As Gambit slithers his way into the room, Professor X lays out the plan: The X-Men need to go hijack a hecking space shuttle so they can get up to an orbital station called Eagle One and save a scientist called Dr. Corbeau from alien troubles. Seems like a pretty reasonable thing to do based on a weird old man's dreams, so hey, why not.

The only one to question this plan of action is, oddly enough, that scumbag Gambit, who chimes in with "Breakin' into government installations, not usually our style." Dude. Gambit. Breaking into government installations was literally the plot of the first episode of this show. Remember? Beast was in jail for the entire season because of it? And then the team broke into another government installation to fight Magneto in Episode 3? And then into another government installation in the season finale? And then another one when Omega Red showed up? And then Wolverine broke out of a government installation in the one with Alpha Flight? Seriously, breaking into government installations is not the unusual part of this mission. Maybe raise an objection about the part where you steal and pilot a space shuttle instead.

Either way, the obvious objections are over, and now it's time for the totally passive-aggressive ones.


"Sorry to bother you, Professor, but I just wanted to talk to you in private. Why can't you tell us what this mission is about? Don't you trust us? Don't you trust... ME to lead the team?"

Neediness, thy name is Cyclops.

After Professor X offers up an explanation that, shockingly, does not include the phrase "It's not always about you, jackass," our merry mutants hop into the blackbird and fly off to Cape Canaveral for a bit of Grand Theft Spaceship. Now, there are a lot of ways they could go with this, from the brute force method of just clawing, optic-blasting and weather dominating their way into mission control and stealing it, to a more subtle bit of subterfuge that would take advantage of Beast's intelligence and Jean's limited telepathy. But these are the '90s cartoon X-Men, so of course they choose to do it in the dumbest way possible.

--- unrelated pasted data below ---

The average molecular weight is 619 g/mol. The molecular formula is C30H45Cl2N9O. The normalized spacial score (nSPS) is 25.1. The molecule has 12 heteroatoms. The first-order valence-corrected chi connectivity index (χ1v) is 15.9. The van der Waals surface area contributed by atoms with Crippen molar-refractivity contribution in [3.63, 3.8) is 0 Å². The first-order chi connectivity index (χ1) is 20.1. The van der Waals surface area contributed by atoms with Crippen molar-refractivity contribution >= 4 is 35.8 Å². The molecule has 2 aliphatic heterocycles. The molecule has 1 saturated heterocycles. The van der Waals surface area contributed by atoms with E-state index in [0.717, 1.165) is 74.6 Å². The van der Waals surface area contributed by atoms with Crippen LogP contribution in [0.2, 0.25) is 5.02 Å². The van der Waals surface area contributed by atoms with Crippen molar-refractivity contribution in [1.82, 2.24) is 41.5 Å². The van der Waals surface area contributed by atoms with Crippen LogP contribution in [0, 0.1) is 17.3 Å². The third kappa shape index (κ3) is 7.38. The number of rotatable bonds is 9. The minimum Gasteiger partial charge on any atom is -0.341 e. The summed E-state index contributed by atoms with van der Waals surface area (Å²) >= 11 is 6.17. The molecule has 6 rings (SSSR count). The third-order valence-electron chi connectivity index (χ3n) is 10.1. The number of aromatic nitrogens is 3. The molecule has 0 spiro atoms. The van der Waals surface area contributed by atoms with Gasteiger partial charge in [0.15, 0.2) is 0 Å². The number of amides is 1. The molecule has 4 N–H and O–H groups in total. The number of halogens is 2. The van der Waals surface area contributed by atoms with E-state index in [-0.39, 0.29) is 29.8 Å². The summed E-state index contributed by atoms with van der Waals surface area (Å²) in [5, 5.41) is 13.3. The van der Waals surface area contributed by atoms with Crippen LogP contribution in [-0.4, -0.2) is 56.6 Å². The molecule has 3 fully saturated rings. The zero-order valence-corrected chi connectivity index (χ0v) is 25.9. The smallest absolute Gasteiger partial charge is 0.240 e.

Step one is, of course, sneaking in undetected, so for that they call on Storm to create a light fog that slightly obscures them while shouting "FOG! RISE AND ENSHROUD US IN THE CLOAK OF YOUR GREY MISTS!" at the top of her lungs.

Step two is physically throwing Wolverine over a fence.


Step three is cutting up a door and setting off an alarm, in case anyone didn't hear a bunch of shouting and see a dude in a bright yellow zentai suit hurling through the air over the barbed wire.

Step four is letting Jubilee be caught and sent to federal prison for terrorism.

I am not kidding in the slightest about any of this.


With the most impressionable teen available set to take the fall, the rest of the crew is clear to ambush the shuttle crew, knock them out with optic blasts to the face, steal their spacesuits, and lock them in an isolation chamber with "plenty of food and water." The only snag is Dr. Corbeau himself, but Jean's telepathy fools him into thinking a giant blue cat-man and his cronies are the rest of the astronauts, and they blast off without further incident, leaving Storm behind to commit a jailbreak. The X-Men are starting to rack up a list of felonies that rivals even the Misfits.

The trouble starts when they get to Eagle One, and trying to open the hatch triggers an attack of knockout gas -- something that seems like a pretty dodgy weapon to be using when you're in an environment with a small and very finite air supply.


Whoever's on the other side of that door gives zero hecks about this potential snag, though, and the X-Men are KOed. So just who is this mysterious baddie farting up everyone's space missions?

It's Erik the Red! Or, uh, maybe Eric the Red! It's in Wikipedia as Erik but X-Men #97 says "Eric." Erick? Erik. Sources vary, but I think we can all agree that he's definitely into whatever they call BDSM on the Shi'ar Throneworld.



After knocking out the X-Men, he phones home to D'Ken, complaining that they weren't expecting a bunch of mutant weirdos instead of the astronauts they had prepared for. They start yammering about how it must've been Lilandra who warned Earth that they were... doing... something, keeping things pretty vague because we've still got two more hours of Phoenix Saga and another two of the Dark Phoenix Saga to get through before it's all over. All we really get is that he's mind-controlled the station's crew, and needs Doctor Corbeau because of reasons.